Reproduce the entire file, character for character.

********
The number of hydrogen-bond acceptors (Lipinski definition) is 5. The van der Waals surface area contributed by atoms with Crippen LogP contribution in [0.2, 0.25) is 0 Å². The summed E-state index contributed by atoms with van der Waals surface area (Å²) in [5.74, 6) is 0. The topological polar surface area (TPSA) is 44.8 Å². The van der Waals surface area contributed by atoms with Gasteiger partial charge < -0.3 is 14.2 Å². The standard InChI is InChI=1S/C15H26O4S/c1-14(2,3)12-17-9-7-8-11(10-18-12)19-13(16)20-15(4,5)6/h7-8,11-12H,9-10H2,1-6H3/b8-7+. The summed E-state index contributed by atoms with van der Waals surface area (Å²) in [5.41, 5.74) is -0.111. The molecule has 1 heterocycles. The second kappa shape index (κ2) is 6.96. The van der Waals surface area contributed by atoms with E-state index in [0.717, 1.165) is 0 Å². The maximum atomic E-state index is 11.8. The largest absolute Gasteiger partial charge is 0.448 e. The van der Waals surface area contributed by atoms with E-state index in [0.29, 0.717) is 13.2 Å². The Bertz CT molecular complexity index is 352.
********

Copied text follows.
The number of hydrogen-bond acceptors (Lipinski definition) is 5. The van der Waals surface area contributed by atoms with Crippen LogP contribution in [0.2, 0.25) is 0 Å². The summed E-state index contributed by atoms with van der Waals surface area (Å²) in [5.74, 6) is 0. The topological polar surface area (TPSA) is 44.8 Å². The van der Waals surface area contributed by atoms with Gasteiger partial charge < -0.3 is 14.2 Å². The standard InChI is InChI=1S/C15H26O4S/c1-14(2,3)12-17-9-7-8-11(10-18-12)19-13(16)20-15(4,5)6/h7-8,11-12H,9-10H2,1-6H3/b8-7+. The summed E-state index contributed by atoms with van der Waals surface area (Å²) in [5.41, 5.74) is -0.111. The molecule has 1 heterocycles. The second kappa shape index (κ2) is 6.96. The van der Waals surface area contributed by atoms with E-state index in [0.717, 1.165) is 0 Å². The maximum atomic E-state index is 11.8. The largest absolute Gasteiger partial charge is 0.448 e. The van der Waals surface area contributed by atoms with E-state index in [0.29, 0.717) is 13.2 Å². The Bertz CT molecular complexity index is 352.